Debates arise about requiring all Council Members to be listed as charitable trusteesJesusgreen

Joe Shaughnessy, 2020-21 president of the Middle Combination Room (MCR) at Jesus College, could be set to resign just a month after assuming the position, following a dispute with college leadership.

The dispute pertains to being appointed to the Jesus College Council as a charitable trustee while acting as a student representative.

In an open letter addressed to the Society of Fellows and the College Council at Jesus, Shaughnessy claims that he had been advised to resign due to the “inappropriate nature” of fulfilling the duties of a trustee while also representing the student body. Shaugnessy claims that this poses a conflict of interest, in that “trustees have extensive legal responsibilities and accountability for the governance of a charitable body, and [...] Student Representatives cannot fulfil the associated duties without access to the reserved business of the Council”.

The letter has so far received the support of over 50 signatories.

The ‘Statutes of Jesus College in the University of Cambridge’ states that “Student Members of the Council may not receive papers, be present or vote in relation to [...] reserved areas of business of the Council”.

While considering resigning over this issue of coterminously acting as both a student representative and charitable trustee, which he claims was an unclear requirement for the office of MCR President, Shaughnessy is “firm in [his] understanding that this matter is about precedent, appropriate governance, and the College’s treatment of Junior Members”.

The Master of Jesus College, Sonita Alleyne, is alleged in the open letter to have described the MCR President’s reluctance over accepting the coterminous positions as a ‘personal conundrum’, advising him to comply with the statutory requirement to accept both Council positions under the terms of the Charity Act of 2011, which Jesus College described to Varsity as “not a discretionary College decision, but a role automatically conferred on Council members”, or to tender his resignation by Monday 13th July.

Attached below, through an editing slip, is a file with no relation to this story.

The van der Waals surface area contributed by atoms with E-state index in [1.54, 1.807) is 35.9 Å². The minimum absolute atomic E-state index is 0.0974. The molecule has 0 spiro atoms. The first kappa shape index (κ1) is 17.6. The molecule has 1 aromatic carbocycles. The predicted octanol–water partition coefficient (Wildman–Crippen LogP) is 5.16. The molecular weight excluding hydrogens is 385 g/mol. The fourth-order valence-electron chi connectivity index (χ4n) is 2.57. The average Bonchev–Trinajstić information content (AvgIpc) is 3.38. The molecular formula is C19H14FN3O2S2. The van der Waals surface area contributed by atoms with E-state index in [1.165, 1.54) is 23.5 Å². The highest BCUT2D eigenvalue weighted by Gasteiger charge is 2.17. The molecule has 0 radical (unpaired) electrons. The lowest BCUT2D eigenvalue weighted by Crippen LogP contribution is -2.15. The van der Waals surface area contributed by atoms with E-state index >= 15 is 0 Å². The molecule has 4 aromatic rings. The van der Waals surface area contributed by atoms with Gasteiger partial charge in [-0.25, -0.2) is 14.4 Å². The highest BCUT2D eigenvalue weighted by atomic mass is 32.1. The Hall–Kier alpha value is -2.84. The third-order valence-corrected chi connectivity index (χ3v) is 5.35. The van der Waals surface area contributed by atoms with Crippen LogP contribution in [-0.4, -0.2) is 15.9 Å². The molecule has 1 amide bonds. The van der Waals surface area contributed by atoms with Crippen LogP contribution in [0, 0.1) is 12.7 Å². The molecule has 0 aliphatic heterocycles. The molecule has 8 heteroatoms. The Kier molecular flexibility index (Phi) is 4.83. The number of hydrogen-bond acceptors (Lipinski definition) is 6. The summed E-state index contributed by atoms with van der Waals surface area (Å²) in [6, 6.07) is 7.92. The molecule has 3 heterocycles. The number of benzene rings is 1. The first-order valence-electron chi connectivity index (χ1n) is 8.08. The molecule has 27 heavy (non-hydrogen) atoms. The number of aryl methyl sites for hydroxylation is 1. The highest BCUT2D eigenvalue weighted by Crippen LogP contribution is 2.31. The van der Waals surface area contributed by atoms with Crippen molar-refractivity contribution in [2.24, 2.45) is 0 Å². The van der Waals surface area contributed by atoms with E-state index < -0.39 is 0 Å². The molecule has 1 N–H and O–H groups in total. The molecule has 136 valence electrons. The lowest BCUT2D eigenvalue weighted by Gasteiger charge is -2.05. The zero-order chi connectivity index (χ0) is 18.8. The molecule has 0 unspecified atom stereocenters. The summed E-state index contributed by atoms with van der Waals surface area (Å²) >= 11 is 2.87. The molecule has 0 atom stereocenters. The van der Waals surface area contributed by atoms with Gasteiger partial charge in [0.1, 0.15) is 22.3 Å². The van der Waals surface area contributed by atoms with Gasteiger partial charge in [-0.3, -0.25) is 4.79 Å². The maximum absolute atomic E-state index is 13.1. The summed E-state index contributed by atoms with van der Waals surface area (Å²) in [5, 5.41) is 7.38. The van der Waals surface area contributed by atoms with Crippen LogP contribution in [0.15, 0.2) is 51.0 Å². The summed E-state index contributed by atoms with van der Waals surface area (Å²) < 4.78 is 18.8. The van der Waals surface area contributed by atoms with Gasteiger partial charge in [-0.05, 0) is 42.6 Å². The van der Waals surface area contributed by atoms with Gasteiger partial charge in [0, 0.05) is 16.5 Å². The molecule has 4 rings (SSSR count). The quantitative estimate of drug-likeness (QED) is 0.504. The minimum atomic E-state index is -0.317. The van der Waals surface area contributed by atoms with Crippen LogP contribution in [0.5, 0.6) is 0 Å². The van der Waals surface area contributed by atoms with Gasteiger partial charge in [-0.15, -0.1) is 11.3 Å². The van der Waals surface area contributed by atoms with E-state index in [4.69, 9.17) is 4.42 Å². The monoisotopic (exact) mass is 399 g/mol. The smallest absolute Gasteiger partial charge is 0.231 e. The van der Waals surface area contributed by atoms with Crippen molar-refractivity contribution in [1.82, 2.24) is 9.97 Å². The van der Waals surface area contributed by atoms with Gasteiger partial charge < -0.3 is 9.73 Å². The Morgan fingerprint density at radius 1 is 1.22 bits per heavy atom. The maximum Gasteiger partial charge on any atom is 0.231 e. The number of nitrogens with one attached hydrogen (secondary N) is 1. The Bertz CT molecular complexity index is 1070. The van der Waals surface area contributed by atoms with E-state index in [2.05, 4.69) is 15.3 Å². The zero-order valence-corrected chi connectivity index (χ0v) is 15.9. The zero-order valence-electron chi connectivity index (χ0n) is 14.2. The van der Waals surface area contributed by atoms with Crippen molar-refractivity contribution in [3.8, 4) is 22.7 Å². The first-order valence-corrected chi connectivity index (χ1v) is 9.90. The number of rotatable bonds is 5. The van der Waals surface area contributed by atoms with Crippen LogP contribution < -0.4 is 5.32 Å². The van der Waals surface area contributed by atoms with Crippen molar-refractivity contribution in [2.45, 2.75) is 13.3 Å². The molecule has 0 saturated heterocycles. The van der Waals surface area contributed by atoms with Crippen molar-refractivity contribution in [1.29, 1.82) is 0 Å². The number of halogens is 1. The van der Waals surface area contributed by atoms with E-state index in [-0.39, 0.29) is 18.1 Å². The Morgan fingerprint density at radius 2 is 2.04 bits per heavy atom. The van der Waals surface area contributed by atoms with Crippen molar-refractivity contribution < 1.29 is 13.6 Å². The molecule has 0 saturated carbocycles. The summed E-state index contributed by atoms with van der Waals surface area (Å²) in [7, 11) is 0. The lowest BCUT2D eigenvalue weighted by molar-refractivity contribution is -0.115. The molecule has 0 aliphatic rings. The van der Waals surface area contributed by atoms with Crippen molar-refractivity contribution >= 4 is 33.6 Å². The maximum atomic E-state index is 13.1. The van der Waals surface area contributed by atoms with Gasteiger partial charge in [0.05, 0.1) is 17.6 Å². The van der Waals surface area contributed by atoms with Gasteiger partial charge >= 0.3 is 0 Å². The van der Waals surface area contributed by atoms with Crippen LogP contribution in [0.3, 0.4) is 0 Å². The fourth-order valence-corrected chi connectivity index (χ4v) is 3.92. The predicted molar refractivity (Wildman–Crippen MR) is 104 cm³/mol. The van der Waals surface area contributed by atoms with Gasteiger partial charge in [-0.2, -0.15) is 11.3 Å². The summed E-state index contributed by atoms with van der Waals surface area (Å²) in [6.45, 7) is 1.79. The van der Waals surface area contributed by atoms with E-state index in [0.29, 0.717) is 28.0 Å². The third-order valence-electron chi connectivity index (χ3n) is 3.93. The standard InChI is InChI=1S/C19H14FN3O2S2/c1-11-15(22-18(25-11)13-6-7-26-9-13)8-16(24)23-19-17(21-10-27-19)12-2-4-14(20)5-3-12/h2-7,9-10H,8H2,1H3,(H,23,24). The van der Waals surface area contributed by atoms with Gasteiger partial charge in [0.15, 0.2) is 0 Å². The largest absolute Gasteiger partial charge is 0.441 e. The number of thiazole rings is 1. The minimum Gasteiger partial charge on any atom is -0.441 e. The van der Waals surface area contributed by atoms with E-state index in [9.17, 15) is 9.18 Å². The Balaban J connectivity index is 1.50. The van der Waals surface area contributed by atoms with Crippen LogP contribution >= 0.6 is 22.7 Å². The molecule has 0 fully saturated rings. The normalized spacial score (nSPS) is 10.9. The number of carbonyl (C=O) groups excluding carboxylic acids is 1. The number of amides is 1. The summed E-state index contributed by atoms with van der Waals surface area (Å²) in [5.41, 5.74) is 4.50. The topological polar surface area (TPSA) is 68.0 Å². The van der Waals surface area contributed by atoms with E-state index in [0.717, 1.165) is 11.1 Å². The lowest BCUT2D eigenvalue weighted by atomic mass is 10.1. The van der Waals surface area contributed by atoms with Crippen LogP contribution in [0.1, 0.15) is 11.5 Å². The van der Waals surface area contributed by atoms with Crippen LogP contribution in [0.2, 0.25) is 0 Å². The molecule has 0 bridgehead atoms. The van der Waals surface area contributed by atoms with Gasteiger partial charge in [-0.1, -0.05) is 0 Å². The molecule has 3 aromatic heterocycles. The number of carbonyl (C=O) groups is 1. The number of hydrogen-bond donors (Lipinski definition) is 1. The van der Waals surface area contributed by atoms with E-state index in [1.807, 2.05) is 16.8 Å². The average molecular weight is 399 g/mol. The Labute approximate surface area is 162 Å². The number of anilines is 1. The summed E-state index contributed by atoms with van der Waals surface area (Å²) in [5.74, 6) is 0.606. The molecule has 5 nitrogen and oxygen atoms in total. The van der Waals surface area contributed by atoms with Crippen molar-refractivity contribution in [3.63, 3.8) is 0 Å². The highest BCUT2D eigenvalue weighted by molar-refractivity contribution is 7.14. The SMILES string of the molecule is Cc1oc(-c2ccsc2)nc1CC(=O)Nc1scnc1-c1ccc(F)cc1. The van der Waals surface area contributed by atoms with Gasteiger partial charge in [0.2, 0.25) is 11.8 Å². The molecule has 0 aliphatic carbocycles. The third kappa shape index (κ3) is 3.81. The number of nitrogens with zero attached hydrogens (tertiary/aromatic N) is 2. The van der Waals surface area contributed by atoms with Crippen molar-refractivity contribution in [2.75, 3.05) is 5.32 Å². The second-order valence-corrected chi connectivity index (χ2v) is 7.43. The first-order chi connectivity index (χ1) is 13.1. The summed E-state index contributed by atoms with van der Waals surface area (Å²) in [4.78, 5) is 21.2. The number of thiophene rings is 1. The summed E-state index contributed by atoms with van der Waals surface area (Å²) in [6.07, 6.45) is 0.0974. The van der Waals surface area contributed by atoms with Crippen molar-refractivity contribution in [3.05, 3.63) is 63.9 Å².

However, Shaughnessy posits that there is “not an emphatic position for compelling Student Representatives to Council to become Trustees”, arguing that “on a practical level, Statute III.3.a [which states that ’A Member of the Council ceases to hold office: if he or she is disqualified from being a charity trustee] is not frustrated through the appointment of Student Representatives to the Council who are not trustees”.

He criticises the “lack of express requirement that all Council Members must also be appointed as Trustees,” adding that “such a requirement, if intended, could easily have been stated in the Statutes (or Regulations) in positive language”.

Shaughnessy calls for “interpretive mediation” with regards to the coterminous holding of student representative and charitable trustee positions, stating that “it would be appropriate for Council to consider and form a view on” the “compromising fiduciary roles, accountable for decisions, votes and compliance that they are not even permitted to know about”.

A spokesperson for Jesus College told Varsity that “the Master and College officers are taking the matters raised by the current MCR President very seriously”.

However, while they acknowledge that the requirement of coterminous positions for the office of MCR President could be clearer, stating that “the JCSU and MCR will be asked to highlight this important part of the president’s role during their elections process”, they clarified that “the requirement for the MCR president to be an elected member of Council is set out in [their] college regulations [...] which has been the case for all student members since 2010”.

Alleyne drew attention to the significance of “the voice student council members bring to College debate” as “crucial”, saying that she is “loathe to lessen the equity of membership in the College’s democratic position”.

The statement continued: “if students no longer wish to be trustees, it is not possible for them to be Council members”, and that “any loss of student involvement in decision-making, and particularly at this level, would be detrimental to the student body and College as a whole”.

Alleyne also “expressed her wish to see [Joe Shaughnessy] stay in post and continue the positive contributions he has brought to College since taking on the role”.


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Shaughnessy told Varsity that he has been made aware of the requirements of the Charities Act of 2011, but nonetheless remains “disconcerted [at] the unacceptability of making students equitable trustees of the college while obstructing their access to the full business of the other trustees”.

However, Jesus College sought to reassure that “in line with other Colleges, extensive insurance cover is provided to protect trustees from financial or legal risk for their collective actions and decisions”.

When asked about his current intentions to resign, Shaughnessy commented that he is “prepared to [...] if the MCR Executive Committee believe it is more appropriate than pursuing these concerns for the integrity of Junior Members at Jesus, both for now and for posterity”.

Tensions in Jesus College’s student leadership emerge just one week after news that the College had received hundreds of thousands of pounds in ’finanical contributions’ from Chinese sources.

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